The Stages of Incident Management

Server downtime, data breaches and other service issues on the business side are among the most common issues that IT and DevOps teams face. How efficiently teams manage availability and performance plays a significant role in user experience and revenue. Finding and remediating incidents is integral to business performance, but how exactly is it managed?

What is Incident Management?

Incident management is a process to detect and resolve unforeseen events or service performance issues. An incident can be any unexpected event or service interruption that causes a disruption or degradation of service performance. While incidents will vary widely in the severity of the impact, ultimately the goal is to detect and restore the service to its normal operational state as quickly as possible. Incident management processes are typically measured by mean time to detection (MTTD) and mean time to resolution (MTTR).

The KPIs & Cost of Incident Management

Before reviewing the incident management lifecycle, there are several important KPIs that need to be tracked and measured. Not only do these KPIs ensure the organization’s processes are improving over time, but they also help you understand the cost of each incident. These include:

  • Time to detection: This is the average time to detect and alert the appropriate team of a potential incident.
  • Time to resolution: This is the average time it takes the team to resolve an incident after being alerted.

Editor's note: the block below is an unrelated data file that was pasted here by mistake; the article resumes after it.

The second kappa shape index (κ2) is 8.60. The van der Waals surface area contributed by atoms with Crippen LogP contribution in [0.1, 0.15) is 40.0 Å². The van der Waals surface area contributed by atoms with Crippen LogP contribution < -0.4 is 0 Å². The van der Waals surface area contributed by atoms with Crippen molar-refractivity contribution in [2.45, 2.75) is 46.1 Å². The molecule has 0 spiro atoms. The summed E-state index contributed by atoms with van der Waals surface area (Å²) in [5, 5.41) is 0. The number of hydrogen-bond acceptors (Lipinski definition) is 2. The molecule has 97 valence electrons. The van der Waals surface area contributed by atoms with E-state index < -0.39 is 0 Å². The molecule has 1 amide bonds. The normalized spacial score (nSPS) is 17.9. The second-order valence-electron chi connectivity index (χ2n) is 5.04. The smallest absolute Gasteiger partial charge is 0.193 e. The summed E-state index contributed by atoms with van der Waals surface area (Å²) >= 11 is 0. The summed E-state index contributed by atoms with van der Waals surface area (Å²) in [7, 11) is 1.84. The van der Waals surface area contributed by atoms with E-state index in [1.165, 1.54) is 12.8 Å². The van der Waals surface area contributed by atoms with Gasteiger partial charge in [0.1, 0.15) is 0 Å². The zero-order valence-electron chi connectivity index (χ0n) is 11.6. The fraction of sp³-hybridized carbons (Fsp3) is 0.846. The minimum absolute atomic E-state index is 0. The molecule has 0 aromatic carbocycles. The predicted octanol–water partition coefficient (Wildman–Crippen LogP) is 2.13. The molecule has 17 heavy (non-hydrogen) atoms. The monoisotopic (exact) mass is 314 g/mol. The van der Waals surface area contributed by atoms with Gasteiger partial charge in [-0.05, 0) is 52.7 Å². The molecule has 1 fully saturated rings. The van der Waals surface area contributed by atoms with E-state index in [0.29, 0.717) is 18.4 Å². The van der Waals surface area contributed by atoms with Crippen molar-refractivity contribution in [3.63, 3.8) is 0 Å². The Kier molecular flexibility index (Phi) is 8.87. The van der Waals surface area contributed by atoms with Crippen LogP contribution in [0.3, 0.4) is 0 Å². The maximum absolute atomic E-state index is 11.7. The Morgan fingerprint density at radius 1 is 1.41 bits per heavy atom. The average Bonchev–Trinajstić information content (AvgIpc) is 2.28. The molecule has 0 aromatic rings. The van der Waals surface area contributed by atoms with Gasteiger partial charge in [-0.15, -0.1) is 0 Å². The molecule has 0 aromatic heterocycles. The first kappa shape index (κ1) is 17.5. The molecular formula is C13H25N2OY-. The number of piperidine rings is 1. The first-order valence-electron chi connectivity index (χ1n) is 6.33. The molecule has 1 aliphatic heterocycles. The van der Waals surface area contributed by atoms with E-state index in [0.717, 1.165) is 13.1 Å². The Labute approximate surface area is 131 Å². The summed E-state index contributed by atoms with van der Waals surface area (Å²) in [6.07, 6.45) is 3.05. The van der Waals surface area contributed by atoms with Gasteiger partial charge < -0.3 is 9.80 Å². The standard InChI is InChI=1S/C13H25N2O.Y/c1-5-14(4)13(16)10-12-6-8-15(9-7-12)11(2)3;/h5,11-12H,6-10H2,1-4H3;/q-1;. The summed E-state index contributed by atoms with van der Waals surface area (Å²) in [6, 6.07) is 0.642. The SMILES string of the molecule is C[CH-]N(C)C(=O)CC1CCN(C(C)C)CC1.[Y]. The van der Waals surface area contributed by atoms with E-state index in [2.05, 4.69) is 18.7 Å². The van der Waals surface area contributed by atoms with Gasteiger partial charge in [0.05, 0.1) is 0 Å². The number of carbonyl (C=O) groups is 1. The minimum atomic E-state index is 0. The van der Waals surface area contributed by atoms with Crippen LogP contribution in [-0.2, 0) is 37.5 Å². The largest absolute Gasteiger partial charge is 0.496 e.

• SLA compliance rate: This is the percentage of incidents that are resolved within a particular timeframe defined in the service-level-agreement.
  • Incident backlog: This is the number of pending incidents that have yet to be resolved.
  • Customer satisfaction rate: This is the percentage of customers that are satisfied with the IT services and how past incidents have been managed by the provider.
  • Incident Cost: Finally, each incident should be measured in terms of how much it impacts technical operations and/or the bottom line. With business impact alerts, for example, Anodot lets you assign a monetary value for each metric that’s monitored. This impact value is then attached to future alerts so that you know exactly how much the anomaly has cost thus far. (This tool can gauge, based on your company, size, and operations, just how much incidents are costing your company.)

These are just a few important KPIs to consider, although you can learn more about incident management metrics and KPIs here.

Incident Management Lifecycle: From Detection to Resolution

As mentioned, the end goal of incident management is to go from detection to resolution in the fastest time possible. There are, however, tools and processes that must be employed to achieve that goal. Although there isn’t always a specific process for managing every possible scenario, a general framework should be in place in order to guide decision-making.

In their Incident Management Handbook, Atlassian describes the following five stages of the incident management lifecycle:

  1. Detect: First and foremost, an effective monitoring tool must be in place to detect and alert the appropriate team before the customers do. This means that the monitoring solution must prove real-time alerts of potential problems before they turn into incidents.
  2. Respond: The next stage is to respond as quickly as possible to the incident by escalating it to the appropriate person or team to find a resolution. It’s important to first understand the incident’s impact on the business and use that to prioritize accordingly. Is it an alert for a KPI that doesn’t much affect your bottom line? Anodot’s Business Impact Alerts tool, for example, uses historical data and user feedback to anticipate each incident’s monetary impact and assign a score. Most teams may not have this feature, but are dealing with some form of alerting system which requires consistent screening and prioritization so that critical incidents don’t fall through the cracks.